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Group of Business People in Office BuildingEver since I started Panorama Consulting in 2005, I have heard more than a few ERP vendors sell the notion that business process reengineering is irrelevant to modern ERP implementations. Their ERP software, they say, can do away with the need for too much focus on business processes since the “off-the-shelf” best practices will dictate how those new business processes will look.

It sounds good in theory, right? After all, it’s what we all want to hear: a sort of business transformation utopia that doesn’t require too much thinking or effort on our part.

The bad news is that rarely do these perfect case scenarios play out. ERP implementation project team members more commonly find that modern ERP software is too flexible to simply start using “out-of-the-box.” Even the simplest business processes and workflows have multitudes of variations and options to choose from. While this is mostly a good thing, it runs counter to the “forget about process reengineering” mentality so often touted by ERP vendors.

But that’s what’s happening in the market now. What will the year 2020 look like as it relates to business process management? Unlike the constantly evolving nature of ERP systems in general, business process management won’t change much between now and then. Here are a few things to expect over the next several years:

Business requirements will still need to drive ERP software. It’s easy to get caught up in the astonishing technological advances of new ERP software. Each year, ERP vendors spend hundreds of millions of dollars on making their systems more robust and user-friendly, but a successful ERP implementation is about the needs of the business – not the software. As such, implementing organizations should determine their business process reengineering needs first, before selecting and implementing the system that best fits those needs. This approach results in many secondary (but important) benefits, including the fact that it helps ensure selection of the best-fit software, and the technical implementation of the software is done faster and cheaper than if those activities were saved for the implementation phase of the project.

Implementing organizations will need to ensure that they budget adequate time and resources for business process reengineering. Business transformation takes time. In fact, it takes materially more time than the technical configuration, testing and deployment of ERP software. When developing ERP implementation project plans, the more successful organizations recognize this reality and budget time and resources accordingly. Rather than ensuring that new business processes can be defined in a matter of weeks, a more realistic approach is to ensure sufficient time for defining, documenting and implementing new business processes. Think of it this way: it probably took your organization several years or decades to adopt your current processes, so it is highly likely that it will take some time to change those well-established processes.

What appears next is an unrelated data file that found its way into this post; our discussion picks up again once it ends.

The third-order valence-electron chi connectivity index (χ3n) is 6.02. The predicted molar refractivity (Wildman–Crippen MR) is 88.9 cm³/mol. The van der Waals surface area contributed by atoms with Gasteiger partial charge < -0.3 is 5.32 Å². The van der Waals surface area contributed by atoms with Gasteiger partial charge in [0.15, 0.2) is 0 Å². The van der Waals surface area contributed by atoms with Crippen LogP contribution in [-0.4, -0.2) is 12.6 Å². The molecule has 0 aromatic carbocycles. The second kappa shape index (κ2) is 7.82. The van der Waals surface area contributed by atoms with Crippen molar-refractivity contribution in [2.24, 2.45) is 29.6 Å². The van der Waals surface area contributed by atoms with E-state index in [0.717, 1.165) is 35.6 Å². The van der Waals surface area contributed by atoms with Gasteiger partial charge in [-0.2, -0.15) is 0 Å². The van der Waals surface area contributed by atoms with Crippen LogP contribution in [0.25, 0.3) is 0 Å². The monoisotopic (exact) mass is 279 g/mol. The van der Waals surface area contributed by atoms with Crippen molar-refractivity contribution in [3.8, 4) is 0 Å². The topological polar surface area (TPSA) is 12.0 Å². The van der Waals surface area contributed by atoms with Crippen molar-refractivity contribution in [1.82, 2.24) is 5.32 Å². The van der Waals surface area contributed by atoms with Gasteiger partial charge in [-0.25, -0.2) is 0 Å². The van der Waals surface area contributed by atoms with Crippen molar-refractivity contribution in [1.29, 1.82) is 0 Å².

Business processes need to tightly integrate with organizational change management activities. Organizational resistance is one of the key reasons why process changes typically take longer than most people expect. Convincing employees to understand and accept process changes takes time – more than the “they’ll do it because we said so” philosophy we often see in our clients’ boardrooms. Employees typically don’t actively resist change. Instead, they more commonly struggle to grasp the details and purpose of changes to their jobs, which can be challenging to overcome. An effective organizational change management plan ensures that this doesn’t cause business process reengineering issues and ERP implementation failure.

Integrate analytics into business processes. Robust analytics, business intelligence, data warehouses and reporting are some of the more significant innovations of ERP systems in recent years. Instead of simply storing massive amounts of data in their ERP software, organizations can now glean real-time insights into their operations and financial results. However, none of this matters if these analytics aren’t built into the standard business processes of your organization. Therefore, successful companies now and in the future will more effectively integrate data and analytics into their day-to-day business processes and ERP software initiatives.

While none of this is much of a change from best practices of today, we expect that more organizations will embrace these proven critical success factors in 2020. We already see a distinct difference in the ERP implementation success rates of organizations that adopt these philosophies and frameworks versus those that don’t.

To learn more about how business process reengineering has helped organizations increase their ERP implementation success, download our 2014 ERP Report: Business Process Management.

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